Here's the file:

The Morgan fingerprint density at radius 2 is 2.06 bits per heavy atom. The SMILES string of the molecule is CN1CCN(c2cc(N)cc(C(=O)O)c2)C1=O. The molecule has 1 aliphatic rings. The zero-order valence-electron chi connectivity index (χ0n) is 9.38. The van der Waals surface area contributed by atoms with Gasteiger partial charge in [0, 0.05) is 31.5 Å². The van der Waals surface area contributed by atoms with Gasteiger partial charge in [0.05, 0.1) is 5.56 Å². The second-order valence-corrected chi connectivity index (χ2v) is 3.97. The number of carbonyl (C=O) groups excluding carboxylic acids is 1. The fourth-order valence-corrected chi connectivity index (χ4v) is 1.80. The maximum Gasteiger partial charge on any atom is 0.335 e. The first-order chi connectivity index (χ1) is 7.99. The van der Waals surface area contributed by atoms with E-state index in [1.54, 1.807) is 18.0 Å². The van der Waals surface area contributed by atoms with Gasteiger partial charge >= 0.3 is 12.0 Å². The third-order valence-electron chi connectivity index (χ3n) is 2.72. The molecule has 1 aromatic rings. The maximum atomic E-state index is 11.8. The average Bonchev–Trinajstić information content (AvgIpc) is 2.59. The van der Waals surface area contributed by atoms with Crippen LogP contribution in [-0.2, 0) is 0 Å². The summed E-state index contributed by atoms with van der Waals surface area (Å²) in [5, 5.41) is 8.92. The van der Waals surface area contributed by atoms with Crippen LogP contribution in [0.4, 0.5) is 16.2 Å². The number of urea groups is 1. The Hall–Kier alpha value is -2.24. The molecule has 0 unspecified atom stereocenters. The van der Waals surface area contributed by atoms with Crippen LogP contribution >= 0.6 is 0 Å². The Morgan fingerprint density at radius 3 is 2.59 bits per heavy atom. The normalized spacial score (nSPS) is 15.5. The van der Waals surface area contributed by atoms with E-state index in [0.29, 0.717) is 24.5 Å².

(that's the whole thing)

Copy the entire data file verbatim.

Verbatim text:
The Morgan fingerprint density at radius 2 is 2.06 bits per heavy atom. The SMILES string of the molecule is CN1CCN(c2cc(N)cc(C(=O)O)c2)C1=O. The molecule has 1 aliphatic rings. The zero-order valence-electron chi connectivity index (χ0n) is 9.38. The van der Waals surface area contributed by atoms with Gasteiger partial charge in [0, 0.05) is 31.5 Å². The van der Waals surface area contributed by atoms with Gasteiger partial charge in [0.05, 0.1) is 5.56 Å². The second-order valence-corrected chi connectivity index (χ2v) is 3.97. The number of carbonyl (C=O) groups excluding carboxylic acids is 1. The fourth-order valence-corrected chi connectivity index (χ4v) is 1.80. The maximum Gasteiger partial charge on any atom is 0.335 e. The first-order chi connectivity index (χ1) is 7.99. The van der Waals surface area contributed by atoms with E-state index in [1.54, 1.807) is 18.0 Å². The van der Waals surface area contributed by atoms with Gasteiger partial charge >= 0.3 is 12.0 Å². The third-order valence-electron chi connectivity index (χ3n) is 2.72. The molecule has 1 aromatic rings. The maximum atomic E-state index is 11.8. The average Bonchev–Trinajstić information content (AvgIpc) is 2.59. The van der Waals surface area contributed by atoms with Crippen LogP contribution in [-0.2, 0) is 0 Å². The summed E-state index contributed by atoms with van der Waals surface area (Å²) in [5, 5.41) is 8.92. The van der Waals surface area contributed by atoms with Crippen LogP contribution in [0.4, 0.5) is 16.2 Å². The number of urea groups is 1. The Hall–Kier alpha value is -2.24. The molecule has 0 unspecified atom stereocenters. The van der Waals surface area contributed by atoms with Crippen LogP contribution >= 0.6 is 0 Å². The Morgan fingerprint density at radius 3 is 2.59 bits per heavy atom. The normalized spacial score (nSPS) is 15.5. The van der Waals surface area contributed by atoms with E-state index in [0.29, 0.717) is 24.5 Å².